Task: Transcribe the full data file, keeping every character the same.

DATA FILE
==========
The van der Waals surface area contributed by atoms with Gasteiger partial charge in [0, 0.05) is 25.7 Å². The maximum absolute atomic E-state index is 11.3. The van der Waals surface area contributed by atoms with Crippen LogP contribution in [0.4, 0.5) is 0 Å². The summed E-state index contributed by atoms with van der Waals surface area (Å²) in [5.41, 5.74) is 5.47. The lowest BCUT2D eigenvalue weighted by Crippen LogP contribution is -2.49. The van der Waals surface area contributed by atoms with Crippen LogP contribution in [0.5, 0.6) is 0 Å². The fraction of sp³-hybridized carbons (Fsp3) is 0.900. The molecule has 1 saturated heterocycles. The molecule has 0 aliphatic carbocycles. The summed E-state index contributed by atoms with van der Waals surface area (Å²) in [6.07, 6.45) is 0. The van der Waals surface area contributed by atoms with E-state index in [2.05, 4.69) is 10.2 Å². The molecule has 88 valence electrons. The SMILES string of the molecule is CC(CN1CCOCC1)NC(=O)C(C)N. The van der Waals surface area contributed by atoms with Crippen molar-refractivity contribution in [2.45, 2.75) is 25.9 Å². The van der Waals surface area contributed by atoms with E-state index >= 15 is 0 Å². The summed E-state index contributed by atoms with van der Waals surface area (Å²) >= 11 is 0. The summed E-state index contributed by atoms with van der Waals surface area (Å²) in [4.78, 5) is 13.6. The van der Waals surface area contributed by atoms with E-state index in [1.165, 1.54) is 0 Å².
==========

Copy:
The van der Waals surface area contributed by atoms with Gasteiger partial charge in [0, 0.05) is 25.7 Å². The maximum absolute atomic E-state index is 11.3. The van der Waals surface area contributed by atoms with Crippen LogP contribution in [0.4, 0.5) is 0 Å². The summed E-state index contributed by atoms with van der Waals surface area (Å²) in [5.41, 5.74) is 5.47. The lowest BCUT2D eigenvalue weighted by Crippen LogP contribution is -2.49. The van der Waals surface area contributed by atoms with Crippen LogP contribution in [0.5, 0.6) is 0 Å². The fraction of sp³-hybridized carbons (Fsp3) is 0.900. The molecule has 1 saturated heterocycles. The molecule has 0 aliphatic carbocycles. The summed E-state index contributed by atoms with van der Waals surface area (Å²) in [6.07, 6.45) is 0. The van der Waals surface area contributed by atoms with E-state index in [2.05, 4.69) is 10.2 Å². The molecule has 88 valence electrons. The SMILES string of the molecule is CC(CN1CCOCC1)NC(=O)C(C)N. The van der Waals surface area contributed by atoms with Crippen molar-refractivity contribution in [2.45, 2.75) is 25.9 Å². The van der Waals surface area contributed by atoms with E-state index >= 15 is 0 Å². The summed E-state index contributed by atoms with van der Waals surface area (Å²) >= 11 is 0. The summed E-state index contributed by atoms with van der Waals surface area (Å²) in [4.78, 5) is 13.6. The van der Waals surface area contributed by atoms with E-state index in [1.165, 1.54) is 0 Å².